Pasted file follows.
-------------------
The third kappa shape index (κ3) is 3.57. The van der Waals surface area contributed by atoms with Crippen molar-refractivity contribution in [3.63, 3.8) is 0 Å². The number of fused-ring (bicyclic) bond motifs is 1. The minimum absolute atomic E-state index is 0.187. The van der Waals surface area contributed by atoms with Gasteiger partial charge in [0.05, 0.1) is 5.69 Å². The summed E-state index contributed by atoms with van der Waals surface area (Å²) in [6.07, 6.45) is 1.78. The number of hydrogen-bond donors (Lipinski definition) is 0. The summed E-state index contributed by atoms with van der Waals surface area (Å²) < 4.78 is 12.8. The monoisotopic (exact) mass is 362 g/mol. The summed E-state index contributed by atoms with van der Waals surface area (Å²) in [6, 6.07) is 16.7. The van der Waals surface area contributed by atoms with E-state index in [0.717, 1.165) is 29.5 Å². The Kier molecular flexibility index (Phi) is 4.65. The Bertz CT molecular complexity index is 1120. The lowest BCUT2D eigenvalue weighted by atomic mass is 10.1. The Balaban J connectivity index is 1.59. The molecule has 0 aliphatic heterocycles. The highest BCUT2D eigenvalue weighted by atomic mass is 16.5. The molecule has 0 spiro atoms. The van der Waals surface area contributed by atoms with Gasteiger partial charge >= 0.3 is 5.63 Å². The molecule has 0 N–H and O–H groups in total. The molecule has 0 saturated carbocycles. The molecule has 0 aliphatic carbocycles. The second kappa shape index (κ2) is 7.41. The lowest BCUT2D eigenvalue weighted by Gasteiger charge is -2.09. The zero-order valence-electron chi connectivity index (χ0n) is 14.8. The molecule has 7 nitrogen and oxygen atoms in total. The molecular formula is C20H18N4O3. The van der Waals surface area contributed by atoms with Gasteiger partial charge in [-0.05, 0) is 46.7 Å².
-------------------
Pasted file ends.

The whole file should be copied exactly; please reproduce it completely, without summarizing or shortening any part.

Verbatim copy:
The third kappa shape index (κ3) is 3.57. The van der Waals surface area contributed by atoms with Crippen molar-refractivity contribution in [3.63, 3.8) is 0 Å². The number of fused-ring (bicyclic) bond motifs is 1. The minimum absolute atomic E-state index is 0.187. The van der Waals surface area contributed by atoms with Gasteiger partial charge in [0.05, 0.1) is 5.69 Å². The summed E-state index contributed by atoms with van der Waals surface area (Å²) in [6.07, 6.45) is 1.78. The number of hydrogen-bond donors (Lipinski definition) is 0. The summed E-state index contributed by atoms with van der Waals surface area (Å²) < 4.78 is 12.8. The monoisotopic (exact) mass is 362 g/mol. The summed E-state index contributed by atoms with van der Waals surface area (Å²) in [6, 6.07) is 16.7. The van der Waals surface area contributed by atoms with E-state index in [0.717, 1.165) is 29.5 Å². The Kier molecular flexibility index (Phi) is 4.65. The Bertz CT molecular complexity index is 1120. The lowest BCUT2D eigenvalue weighted by atomic mass is 10.1. The Balaban J connectivity index is 1.59. The molecule has 0 aliphatic heterocycles. The highest BCUT2D eigenvalue weighted by atomic mass is 16.5. The molecule has 0 spiro atoms. The van der Waals surface area contributed by atoms with Gasteiger partial charge >= 0.3 is 5.63 Å². The molecule has 0 N–H and O–H groups in total. The molecule has 0 saturated carbocycles. The molecule has 0 aliphatic carbocycles. The second kappa shape index (κ2) is 7.41. The lowest BCUT2D eigenvalue weighted by Gasteiger charge is -2.09. The zero-order valence-electron chi connectivity index (χ0n) is 14.8. The molecule has 7 nitrogen and oxygen atoms in total. The molecular formula is C20H18N4O3. The van der Waals surface area contributed by atoms with Gasteiger partial charge in [-0.05, 0) is 46.7 Å².